The Many Versions Of The Mind As Muscle
Originally I wanted to explore my relationship to the protestant work ethic issues I posted about yesterday, because I remember and have modelled things I do after a quote I vaguely remember to be like this:
The mind is a muscle that needs no rest, only change.
When I tried to find that version of the quote and its originator, I was instead confronted with the fact that there are many, many versions of the second half, everything after “that”. Most of them are Pinterest/Twitter style hustle porn, vague grand aspirational statements with no context, nuance, or purpose other than to maek you feel bad about yourself for not trying harder.
The reason I find it so interesting that 1) I could not find the quote I actually had in mind and 2) That everything else was the same generic hustleporn was that the above quote actually works for me. I can spend a few hours doing one thing and then switching to another mentally demanding thing and usually that is refreshing. This, too, breaks down when resource exhaustion enters the picture, but usually this is good enough. However, when it inevitably breaks down, it’s another bludgeon that feeds into the Protestant Guilt for not doing more.
A conversation on Twitter1 that played into this as well was about how modern work social-standards dictate that we spend most waking hours thinking about work, doing some form of work, or taking one of the necessary breaks to prevent us from going insane from work so we can then do more work. The quote that has worked quite well for me is squarely fucked in this context, and it’s given me cause to retire using it for myself in the future.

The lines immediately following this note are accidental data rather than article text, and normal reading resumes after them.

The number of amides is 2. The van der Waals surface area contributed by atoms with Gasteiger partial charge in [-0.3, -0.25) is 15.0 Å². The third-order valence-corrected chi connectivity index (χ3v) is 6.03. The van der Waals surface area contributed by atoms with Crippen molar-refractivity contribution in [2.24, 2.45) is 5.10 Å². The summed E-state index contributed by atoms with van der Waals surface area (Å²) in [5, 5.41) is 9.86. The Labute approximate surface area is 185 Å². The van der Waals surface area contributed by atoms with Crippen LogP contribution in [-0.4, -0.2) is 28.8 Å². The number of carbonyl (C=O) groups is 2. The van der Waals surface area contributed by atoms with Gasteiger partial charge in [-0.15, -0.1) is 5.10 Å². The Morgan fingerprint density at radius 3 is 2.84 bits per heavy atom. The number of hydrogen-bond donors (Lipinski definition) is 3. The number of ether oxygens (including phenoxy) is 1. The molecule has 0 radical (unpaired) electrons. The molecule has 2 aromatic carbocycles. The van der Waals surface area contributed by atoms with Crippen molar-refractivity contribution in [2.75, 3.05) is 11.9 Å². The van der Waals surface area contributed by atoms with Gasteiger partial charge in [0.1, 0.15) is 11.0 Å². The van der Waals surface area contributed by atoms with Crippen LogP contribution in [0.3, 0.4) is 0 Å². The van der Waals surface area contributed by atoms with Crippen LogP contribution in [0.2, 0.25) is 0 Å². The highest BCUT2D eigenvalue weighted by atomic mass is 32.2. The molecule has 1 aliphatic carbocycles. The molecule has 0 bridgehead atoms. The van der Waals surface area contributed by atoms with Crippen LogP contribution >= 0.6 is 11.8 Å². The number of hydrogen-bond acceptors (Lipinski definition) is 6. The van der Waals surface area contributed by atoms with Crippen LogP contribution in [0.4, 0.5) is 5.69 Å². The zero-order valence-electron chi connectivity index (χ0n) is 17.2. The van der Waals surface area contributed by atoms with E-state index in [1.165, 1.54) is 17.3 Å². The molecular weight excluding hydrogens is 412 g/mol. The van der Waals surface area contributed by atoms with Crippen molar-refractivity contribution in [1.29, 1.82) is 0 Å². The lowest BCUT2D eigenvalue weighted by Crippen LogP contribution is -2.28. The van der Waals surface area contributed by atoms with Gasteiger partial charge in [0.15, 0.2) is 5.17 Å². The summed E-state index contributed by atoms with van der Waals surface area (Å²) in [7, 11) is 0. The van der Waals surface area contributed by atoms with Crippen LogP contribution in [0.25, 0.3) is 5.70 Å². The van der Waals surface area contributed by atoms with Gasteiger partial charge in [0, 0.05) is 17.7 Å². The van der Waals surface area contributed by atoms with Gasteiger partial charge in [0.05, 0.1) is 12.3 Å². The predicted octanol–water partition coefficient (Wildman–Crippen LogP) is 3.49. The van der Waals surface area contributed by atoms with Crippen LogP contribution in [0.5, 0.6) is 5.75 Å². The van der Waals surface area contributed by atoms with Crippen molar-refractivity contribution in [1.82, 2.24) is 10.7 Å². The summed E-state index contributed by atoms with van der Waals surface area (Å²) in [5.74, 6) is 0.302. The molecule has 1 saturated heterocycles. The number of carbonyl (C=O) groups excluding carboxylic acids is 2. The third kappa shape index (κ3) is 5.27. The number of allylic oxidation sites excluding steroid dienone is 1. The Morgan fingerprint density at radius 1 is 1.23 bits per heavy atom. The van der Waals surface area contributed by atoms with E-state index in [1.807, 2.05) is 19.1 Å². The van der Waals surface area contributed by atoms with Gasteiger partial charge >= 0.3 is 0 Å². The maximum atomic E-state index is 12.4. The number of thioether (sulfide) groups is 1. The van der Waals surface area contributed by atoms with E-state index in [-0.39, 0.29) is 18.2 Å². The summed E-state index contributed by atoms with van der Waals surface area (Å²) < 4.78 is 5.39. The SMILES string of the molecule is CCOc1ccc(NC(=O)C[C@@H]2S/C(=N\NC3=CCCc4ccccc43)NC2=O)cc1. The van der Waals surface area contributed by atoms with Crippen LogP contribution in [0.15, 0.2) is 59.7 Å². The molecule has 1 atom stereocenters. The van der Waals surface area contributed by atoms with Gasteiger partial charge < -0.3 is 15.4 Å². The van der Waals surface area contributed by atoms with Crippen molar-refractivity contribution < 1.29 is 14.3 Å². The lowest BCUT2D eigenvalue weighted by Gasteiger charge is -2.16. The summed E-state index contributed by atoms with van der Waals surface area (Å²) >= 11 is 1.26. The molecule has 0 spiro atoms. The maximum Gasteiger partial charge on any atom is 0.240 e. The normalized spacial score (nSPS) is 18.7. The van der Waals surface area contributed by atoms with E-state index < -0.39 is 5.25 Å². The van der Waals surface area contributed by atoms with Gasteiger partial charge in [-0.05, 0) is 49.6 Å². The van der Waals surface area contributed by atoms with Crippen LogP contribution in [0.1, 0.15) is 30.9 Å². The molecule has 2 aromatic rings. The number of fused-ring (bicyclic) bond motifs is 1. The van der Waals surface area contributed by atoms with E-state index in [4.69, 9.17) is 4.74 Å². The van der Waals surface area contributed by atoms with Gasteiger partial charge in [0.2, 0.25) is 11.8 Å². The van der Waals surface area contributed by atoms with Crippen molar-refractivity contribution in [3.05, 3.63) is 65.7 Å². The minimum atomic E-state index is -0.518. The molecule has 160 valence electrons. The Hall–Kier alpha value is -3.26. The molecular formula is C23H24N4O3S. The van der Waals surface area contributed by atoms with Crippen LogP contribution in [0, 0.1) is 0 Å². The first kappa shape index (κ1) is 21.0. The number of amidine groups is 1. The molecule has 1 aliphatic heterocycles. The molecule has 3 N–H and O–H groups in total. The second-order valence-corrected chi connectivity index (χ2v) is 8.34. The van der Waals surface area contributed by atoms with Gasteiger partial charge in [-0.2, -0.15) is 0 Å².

These sorts of attitudes are rather pervasive, and I’m pretty sure the aforementioned/posted Protestant Guilt about non-productivity is the result of a dozen little papercuts that accumulate.
I’ve been trying to find fun activities that are mentally challenging and deliberately not associating them with work. So far, we have some recreational programming projects, writing this notebook, and cooking/baking, going about them precisely as much or as little as I want to. I expect this unlearning process to take a whole while, but I’m happy to be doing it.
No links or screenshots to respect the authors privacy. ↩